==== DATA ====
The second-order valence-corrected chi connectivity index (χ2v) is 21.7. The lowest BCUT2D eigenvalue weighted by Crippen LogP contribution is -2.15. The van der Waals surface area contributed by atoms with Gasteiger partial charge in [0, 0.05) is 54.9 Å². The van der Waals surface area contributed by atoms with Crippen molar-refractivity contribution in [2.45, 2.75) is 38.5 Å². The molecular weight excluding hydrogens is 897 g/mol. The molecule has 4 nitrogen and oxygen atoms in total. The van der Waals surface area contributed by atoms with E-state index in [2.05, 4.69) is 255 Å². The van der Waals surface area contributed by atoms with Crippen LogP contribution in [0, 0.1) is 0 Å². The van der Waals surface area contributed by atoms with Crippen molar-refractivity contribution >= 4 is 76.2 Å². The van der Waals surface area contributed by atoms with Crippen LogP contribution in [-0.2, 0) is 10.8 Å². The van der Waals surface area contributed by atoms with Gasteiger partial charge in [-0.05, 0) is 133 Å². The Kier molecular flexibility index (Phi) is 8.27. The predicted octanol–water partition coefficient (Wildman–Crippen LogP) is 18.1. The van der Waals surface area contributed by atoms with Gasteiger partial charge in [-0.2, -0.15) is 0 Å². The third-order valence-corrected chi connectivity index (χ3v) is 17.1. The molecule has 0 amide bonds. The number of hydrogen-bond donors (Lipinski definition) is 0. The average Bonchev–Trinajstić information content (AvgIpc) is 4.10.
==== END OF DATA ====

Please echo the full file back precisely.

The second-order valence-corrected chi connectivity index (χ2v) is 21.7. The lowest BCUT2D eigenvalue weighted by Crippen LogP contribution is -2.15. The van der Waals surface area contributed by atoms with Gasteiger partial charge in [0, 0.05) is 54.9 Å². The van der Waals surface area contributed by atoms with Crippen molar-refractivity contribution in [2.45, 2.75) is 38.5 Å². The molecular weight excluding hydrogens is 897 g/mol. The molecule has 4 nitrogen and oxygen atoms in total. The van der Waals surface area contributed by atoms with E-state index in [2.05, 4.69) is 255 Å². The van der Waals surface area contributed by atoms with Crippen LogP contribution in [0, 0.1) is 0 Å². The van der Waals surface area contributed by atoms with Crippen molar-refractivity contribution >= 4 is 76.2 Å². The van der Waals surface area contributed by atoms with Crippen LogP contribution in [-0.2, 0) is 10.8 Å². The van der Waals surface area contributed by atoms with Gasteiger partial charge in [-0.05, 0) is 133 Å². The Kier molecular flexibility index (Phi) is 8.27. The predicted octanol–water partition coefficient (Wildman–Crippen LogP) is 18.1. The van der Waals surface area contributed by atoms with Gasteiger partial charge in [-0.2, -0.15) is 0 Å². The third-order valence-corrected chi connectivity index (χ3v) is 17.1. The molecule has 0 amide bonds. The number of hydrogen-bond donors (Lipinski definition) is 0. The average Bonchev–Trinajstić information content (AvgIpc) is 4.10.